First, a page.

Work in our laboratory has centered on use of artificial physiological feedback (via operant conditioning) to enhance control of aberrant movement in normal human subjects and patients with neuromuscular and musculoskeletal disorders. This work has involved shaping muscle, force, and joint position control through presentation of audio or visual cues. Another area of emerging interest involves functional, biomechanical and physiological assessments of older individuals to control and change postural sway to reduce or prevent falling. This assessment has been made among subjects trained in Tai Chi as an exercise form and in people provided computerized force platform training to improve postural stability. The laboratory has also examined morphological and anatomical considerations of human muscle architecture to better understand the fundamental organization of multi-arthroidal muscles. These measurements are then used as a basis for performing EMG studies to discover how muscle partitions differentially participate in task-specific movements. These explorations form the basis for developing new therapies for selective muscle recruitment.
A thematic emphasis among colleagues working in this laboratory has centered about all aspects of restoration of upper extremity function following stroke (please visit. www.excite.emory.edu) We have now completed an NIH funded randomized national clinical trial (EXCITE, the Extremity Constraint Induced Therapy Evaluation) to explore the effect of constraint-induced movement therapy (forced use) of the hemiplegic upper extremity on recovery of movement function among patients who have sustained a stroke. The entrance criteria for this work evolved from our previous studies on operant conditioning of muscle responses in these patients and the identification of predictors of recovery. Other funding permits us to initiate explorations into the mechanisms underlying possible massed practice cortical reorganization using constraint-induced therapy. We are collaborating with Wake Forest University and the Ohio State University to co-register transcranial magnetic stimulation (TMS) mapping of the motor cortex with fMRI. These studies should shed some light on the extent and location of cortical reorganization with intense upper extremity training in able-bodied individuals and patients with stroke. Other collaborations address biomechanical changes in upper extremity motor control following stroke, the effects of direct motor cortical stimulation and intense upper extremity therapy on functional improvement among patients with stroke, and changes in behavior among patients and their caregivers when exposed to functionally-based therapeutic interventions. We have also received NIH funding to study the effects of robotic assistance on procurement of upper extremity function among patients with stroke.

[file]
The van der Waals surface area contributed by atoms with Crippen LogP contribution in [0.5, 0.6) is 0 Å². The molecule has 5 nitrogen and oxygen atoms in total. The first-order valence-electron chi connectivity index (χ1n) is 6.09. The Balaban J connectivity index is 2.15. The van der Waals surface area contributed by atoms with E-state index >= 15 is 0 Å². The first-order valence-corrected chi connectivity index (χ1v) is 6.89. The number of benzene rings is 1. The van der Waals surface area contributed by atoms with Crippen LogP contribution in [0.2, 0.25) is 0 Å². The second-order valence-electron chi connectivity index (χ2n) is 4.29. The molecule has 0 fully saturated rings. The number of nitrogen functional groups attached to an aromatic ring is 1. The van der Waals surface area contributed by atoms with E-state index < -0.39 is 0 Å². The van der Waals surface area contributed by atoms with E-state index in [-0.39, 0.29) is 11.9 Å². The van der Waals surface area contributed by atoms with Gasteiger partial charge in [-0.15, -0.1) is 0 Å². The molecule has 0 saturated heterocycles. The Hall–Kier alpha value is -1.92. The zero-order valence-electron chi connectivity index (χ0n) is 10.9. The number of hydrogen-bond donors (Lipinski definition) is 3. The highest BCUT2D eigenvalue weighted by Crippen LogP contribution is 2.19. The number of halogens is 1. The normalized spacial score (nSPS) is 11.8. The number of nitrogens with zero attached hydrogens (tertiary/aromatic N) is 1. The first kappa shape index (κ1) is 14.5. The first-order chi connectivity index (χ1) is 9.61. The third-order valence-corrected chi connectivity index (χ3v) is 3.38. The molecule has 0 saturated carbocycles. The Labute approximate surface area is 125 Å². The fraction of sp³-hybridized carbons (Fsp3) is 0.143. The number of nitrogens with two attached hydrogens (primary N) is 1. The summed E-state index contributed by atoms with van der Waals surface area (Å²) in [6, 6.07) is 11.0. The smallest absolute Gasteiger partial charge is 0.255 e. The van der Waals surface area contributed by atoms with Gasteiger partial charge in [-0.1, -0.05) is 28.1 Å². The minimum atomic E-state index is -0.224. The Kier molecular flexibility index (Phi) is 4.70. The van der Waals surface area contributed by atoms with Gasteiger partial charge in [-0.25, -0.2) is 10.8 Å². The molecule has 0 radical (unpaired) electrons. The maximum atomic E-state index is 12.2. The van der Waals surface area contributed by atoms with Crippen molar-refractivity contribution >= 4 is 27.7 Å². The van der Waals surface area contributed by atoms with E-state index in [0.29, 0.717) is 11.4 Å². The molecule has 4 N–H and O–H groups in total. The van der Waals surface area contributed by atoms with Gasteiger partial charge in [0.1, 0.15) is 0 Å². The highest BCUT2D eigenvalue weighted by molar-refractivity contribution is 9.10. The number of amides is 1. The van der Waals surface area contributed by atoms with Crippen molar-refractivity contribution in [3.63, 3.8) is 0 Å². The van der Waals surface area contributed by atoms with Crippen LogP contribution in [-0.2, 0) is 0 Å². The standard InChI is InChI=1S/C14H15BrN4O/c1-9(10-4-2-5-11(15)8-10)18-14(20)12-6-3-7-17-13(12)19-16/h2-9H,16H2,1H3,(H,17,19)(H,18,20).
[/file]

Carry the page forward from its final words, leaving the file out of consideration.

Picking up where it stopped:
|1973||Ph.D.||Anatomy & Neurophysiology||Atlanta, GA, USA|
|1972||M.S.||Anatomy||Atlanta, GA, USA|
|1969||M.S.||Physical Therapy||Boston, MA, USA|
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